Blumenbach's term "caucasian" derives from his possession of a single skull from the Caucasian mountain region in Russia. After finding strong resemblances between this particular skull and those of the Germans he conjectured that the Caucasian region was possibly the original home of the Europeans.  Although Blumenbach sharply criticized those holding to a superiority or inferiority of certain races, he also claimed that the "most perfect" skull was the single Caucasian skull he owned. (alrighty then...)
A contemporary of Blumenbach, Peter Camper, a Dutch painter, attempted to aid other painters struggling to capture the features of the Africans. He created a system measuring the "prognathism" or "prominence of the lower part of the face among Africans". Camper, by slightly decreasing the degree of angle of the faces, claimed to demonstrate the similarity of facial structure between African and beast:
- "If I make the facial line lean forward, I have an antique head; if backward, the head of a Negro. If I still more incline it, I have the head of an ape; and if more still, that of a dog, and then that of an idiot". 
Camper's theory was severely criticized by Blumenbach, but was nevertheless uncritically adopted by the French and made its way into the foundation of ninteenth-century racist thought.  The notion of the (construed) similarity of African and beast fueled "polygenist" (lit. "multiple origin") theories which claim that most, if not all, non-white peoples are derived from non-Adamic and thus, "biblically speaking", non-humanic races. This perspective, of course, opens all manner of justification for "discriminating" between "races". An example of discriminatory polygenist thought is found in the recently (and unfortunately) popularized "Church of the Creator" which considers non-white people groups "mud people" due to their non-Adamic origin (hence the emphasis on Creator).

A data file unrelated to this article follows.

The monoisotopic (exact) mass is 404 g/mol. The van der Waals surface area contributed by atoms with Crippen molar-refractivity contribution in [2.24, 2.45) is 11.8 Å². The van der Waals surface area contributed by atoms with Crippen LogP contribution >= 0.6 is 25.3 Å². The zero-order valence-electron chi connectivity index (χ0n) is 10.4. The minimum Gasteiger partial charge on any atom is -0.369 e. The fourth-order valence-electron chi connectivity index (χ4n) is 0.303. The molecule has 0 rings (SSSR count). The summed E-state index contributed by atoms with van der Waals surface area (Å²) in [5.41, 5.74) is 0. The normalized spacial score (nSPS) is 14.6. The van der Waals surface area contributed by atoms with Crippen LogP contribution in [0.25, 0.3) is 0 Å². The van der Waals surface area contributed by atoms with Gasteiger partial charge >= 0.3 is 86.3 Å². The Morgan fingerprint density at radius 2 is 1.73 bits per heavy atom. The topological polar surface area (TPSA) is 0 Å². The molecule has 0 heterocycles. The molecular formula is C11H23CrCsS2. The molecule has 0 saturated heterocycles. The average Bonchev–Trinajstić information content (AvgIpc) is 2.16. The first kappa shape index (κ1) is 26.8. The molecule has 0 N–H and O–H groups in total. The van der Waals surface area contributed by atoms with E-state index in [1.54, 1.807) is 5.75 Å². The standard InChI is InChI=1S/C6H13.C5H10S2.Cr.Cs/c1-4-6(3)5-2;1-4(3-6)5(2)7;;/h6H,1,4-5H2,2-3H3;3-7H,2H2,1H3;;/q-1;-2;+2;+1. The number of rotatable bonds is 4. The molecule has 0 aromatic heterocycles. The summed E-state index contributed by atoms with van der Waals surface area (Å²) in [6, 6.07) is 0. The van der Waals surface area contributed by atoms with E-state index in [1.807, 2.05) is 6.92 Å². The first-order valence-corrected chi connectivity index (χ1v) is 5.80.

"Monogenism" therefore is the belief that all humans find their origin in the same original parents, and if one is to believe the Scriptural account of the origin of humanity and its gradual spread to diverse geographical regions (including Africa), this is undoubtedly the biblical position. But as we have seen, monogenism, as espoused by many of the philosophes assumed that all variations (away from the white) in people groups was due to a degeneration through environmental causes of the original white(r) people. This dual definition of monogenism, namely the biblical account on the one hand and environmental theory (presumably) on the other, resulted in its being targeted by both critics of the Church and of environmentalism. In other words, by lumping the biblical account and environmetal theory together, critics could as easily attack one as the other.
Voltaire, who perhaps more than any individual is equated with enlightenment thought, exemplifies this effort to target at one and the same time both the Church's authority in seemingly scientific matters and the environmental theory. In this pre-Darwinian age, the major argument against the environmental theory was the observation that generations of dark peoples did not turn lighter after migrating to less harsh regions, nor did generations of lighter peoples turn darker by migrating to harsher regions. Thus this seemingly irrefutable observation allowed Voltaire and other critics of the Church's monogenism to speak very confidently of the polygenistic alternative.
Those familiar with Voltaire's writing have learned to expect nothing but overly colorful and intentionally controversial arguments. Thus readers are here warned that his statements quoted here regarding African and non-white peoples are no less controversial. The author's purpose in providing these passages is to reveal to what extent sheer assumption regarding the African people penetrated even the most iconic of enlightenment thinkers. As to Votaire's personal "knowledge" of the situations he describes below, it must be noted that not only did he never touch foot on African soil, but an analysis of his personal library reveals that out of 3,867 books (titles), only 4 dealt with Africa.
On the difference between the African and European, Voltaire writes:
The negro race is a species of men different from ours as the breed of spaniels is from that of greyhounds. The mucous membrane, or network, which nature has spread between the muscles and the skin, is white in us and black or copper-colored in them.